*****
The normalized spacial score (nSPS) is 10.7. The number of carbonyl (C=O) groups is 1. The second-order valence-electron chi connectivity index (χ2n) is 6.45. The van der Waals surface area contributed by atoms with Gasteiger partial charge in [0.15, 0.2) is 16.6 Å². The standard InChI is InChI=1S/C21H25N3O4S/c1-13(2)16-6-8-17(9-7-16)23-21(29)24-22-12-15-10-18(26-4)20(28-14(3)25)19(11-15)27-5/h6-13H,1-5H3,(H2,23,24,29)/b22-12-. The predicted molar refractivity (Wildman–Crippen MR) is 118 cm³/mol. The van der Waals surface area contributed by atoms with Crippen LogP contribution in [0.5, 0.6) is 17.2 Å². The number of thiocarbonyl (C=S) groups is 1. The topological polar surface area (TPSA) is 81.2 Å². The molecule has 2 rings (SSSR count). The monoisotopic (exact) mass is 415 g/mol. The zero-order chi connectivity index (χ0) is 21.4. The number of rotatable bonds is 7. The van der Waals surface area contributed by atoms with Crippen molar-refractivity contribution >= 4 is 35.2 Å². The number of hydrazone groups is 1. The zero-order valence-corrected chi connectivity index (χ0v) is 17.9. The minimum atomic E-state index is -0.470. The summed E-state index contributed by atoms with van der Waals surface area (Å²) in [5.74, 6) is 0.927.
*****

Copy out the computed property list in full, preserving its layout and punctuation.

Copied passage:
The normalized spacial score (nSPS) is 10.7. The number of carbonyl (C=O) groups is 1. The second-order valence-electron chi connectivity index (χ2n) is 6.45. The van der Waals surface area contributed by atoms with Gasteiger partial charge in [0.15, 0.2) is 16.6 Å². The standard InChI is InChI=1S/C21H25N3O4S/c1-13(2)16-6-8-17(9-7-16)23-21(29)24-22-12-15-10-18(26-4)20(28-14(3)25)19(11-15)27-5/h6-13H,1-5H3,(H2,23,24,29)/b22-12-. The predicted molar refractivity (Wildman–Crippen MR) is 118 cm³/mol. The van der Waals surface area contributed by atoms with Crippen LogP contribution in [0.5, 0.6) is 17.2 Å². The number of thiocarbonyl (C=S) groups is 1. The topological polar surface area (TPSA) is 81.2 Å². The molecule has 2 rings (SSSR count). The monoisotopic (exact) mass is 415 g/mol. The zero-order chi connectivity index (χ0) is 21.4. The number of rotatable bonds is 7. The van der Waals surface area contributed by atoms with Crippen molar-refractivity contribution >= 4 is 35.2 Å². The number of hydrazone groups is 1. The zero-order valence-corrected chi connectivity index (χ0v) is 17.9. The minimum atomic E-state index is -0.470. The summed E-state index contributed by atoms with van der Waals surface area (Å²) in [5.74, 6) is 0.927.